Then there was a small “lounge.” There were two couches, as well as an area with four seats facing one another. It was a gorgeous setup, and it’s worth noting that the entire check-in area has an amazing scent, which I think is Westin branded. And it was a strong scent as well, almost like a regional jet when the sole flight attendant got a gift card to Bath & Body Works just prior, and wants to make sure everyone knows.
The monitors by the couches have scenery of LA on them, which is constantly changing. It has everything from Manhattan Beach to Hollywood to downtown. It’s a nice way to make the airline feel “local.”
I had a seat on the couch for a moment, where there was a beautiful orchid as a centerpiece on the table.
There was a small food & drink setup against the wall closest to the entrance, which featured whole fruit, cookies, chips, yogurt, soft drinks, water, etc. It’s definitely a very cute setup.
I had a seat for maybe 30 seconds, at which point the friendly agent came back with my passport and boarding pass. “Mr. Schlappig, you’re more than welcome to relax here as long as you’d like, but here’s your boarding pass. Once you’re ready to go, just take the elevator up a level to the security checkpoint. You can visit the SkyClub past security. Thanks for flying Delta.”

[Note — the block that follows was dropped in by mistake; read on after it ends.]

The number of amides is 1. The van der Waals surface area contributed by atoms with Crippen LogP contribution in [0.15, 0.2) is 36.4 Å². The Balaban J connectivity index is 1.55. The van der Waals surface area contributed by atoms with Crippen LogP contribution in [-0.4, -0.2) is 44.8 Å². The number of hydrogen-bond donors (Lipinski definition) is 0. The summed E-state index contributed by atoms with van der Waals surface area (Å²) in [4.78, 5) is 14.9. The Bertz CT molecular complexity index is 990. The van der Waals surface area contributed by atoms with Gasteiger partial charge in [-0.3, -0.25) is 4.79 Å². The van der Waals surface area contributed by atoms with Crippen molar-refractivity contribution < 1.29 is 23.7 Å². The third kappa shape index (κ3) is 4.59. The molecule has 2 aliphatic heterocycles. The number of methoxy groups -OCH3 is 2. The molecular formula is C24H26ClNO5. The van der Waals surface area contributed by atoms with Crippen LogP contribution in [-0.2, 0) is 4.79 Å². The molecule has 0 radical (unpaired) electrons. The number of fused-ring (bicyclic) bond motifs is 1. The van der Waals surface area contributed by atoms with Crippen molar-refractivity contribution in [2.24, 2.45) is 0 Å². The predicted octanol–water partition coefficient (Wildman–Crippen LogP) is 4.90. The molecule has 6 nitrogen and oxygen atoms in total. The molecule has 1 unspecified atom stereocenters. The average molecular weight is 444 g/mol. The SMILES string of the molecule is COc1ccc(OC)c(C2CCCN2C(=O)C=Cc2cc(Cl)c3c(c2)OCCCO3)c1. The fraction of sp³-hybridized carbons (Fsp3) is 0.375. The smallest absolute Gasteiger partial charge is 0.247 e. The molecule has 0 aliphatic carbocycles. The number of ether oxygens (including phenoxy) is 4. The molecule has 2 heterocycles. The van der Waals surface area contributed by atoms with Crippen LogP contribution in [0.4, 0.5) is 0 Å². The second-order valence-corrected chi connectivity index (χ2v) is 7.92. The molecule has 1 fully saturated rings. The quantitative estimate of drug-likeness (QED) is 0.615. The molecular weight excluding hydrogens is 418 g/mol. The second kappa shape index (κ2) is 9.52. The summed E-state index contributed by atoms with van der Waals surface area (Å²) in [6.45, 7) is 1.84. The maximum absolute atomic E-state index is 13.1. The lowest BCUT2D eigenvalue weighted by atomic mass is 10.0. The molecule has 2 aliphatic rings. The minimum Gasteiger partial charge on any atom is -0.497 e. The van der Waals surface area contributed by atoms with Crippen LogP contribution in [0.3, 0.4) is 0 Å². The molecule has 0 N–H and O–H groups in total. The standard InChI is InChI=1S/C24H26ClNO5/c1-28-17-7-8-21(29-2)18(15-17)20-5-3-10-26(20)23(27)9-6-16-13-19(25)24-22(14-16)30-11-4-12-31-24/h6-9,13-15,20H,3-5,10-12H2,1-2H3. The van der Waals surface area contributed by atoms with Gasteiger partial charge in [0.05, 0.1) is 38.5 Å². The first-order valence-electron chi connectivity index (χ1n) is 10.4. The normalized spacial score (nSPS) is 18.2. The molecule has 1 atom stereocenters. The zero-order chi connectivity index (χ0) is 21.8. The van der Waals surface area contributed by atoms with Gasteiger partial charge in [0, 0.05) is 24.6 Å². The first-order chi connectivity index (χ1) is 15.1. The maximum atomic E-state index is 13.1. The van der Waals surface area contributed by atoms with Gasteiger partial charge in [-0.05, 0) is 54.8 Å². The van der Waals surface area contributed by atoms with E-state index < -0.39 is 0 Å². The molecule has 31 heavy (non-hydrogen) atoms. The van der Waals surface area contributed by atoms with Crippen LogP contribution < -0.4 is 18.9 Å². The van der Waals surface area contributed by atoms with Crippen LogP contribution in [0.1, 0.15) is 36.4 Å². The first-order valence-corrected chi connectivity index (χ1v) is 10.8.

Even though I only interacted with the agent for maybe 30 seconds collectively, I can’t begin to say how nice she was. She was one of those people who can’t help but put a smile on your face based on how sincere she came across, how much she was smiling, and how friendly she was.
After a few moments I took the elevator up a floor to the departures level.
I walked down a long, empty hallway, which still had Delta One branding.
Then I turned right and continued down the hallway till I found myself at a set of double doors.
Then I had to keep walking until I got to the first security checkpoint… which was closed.
And then I had to keep walking until I found the main security checkpoint, where I got in the Pre-Check line.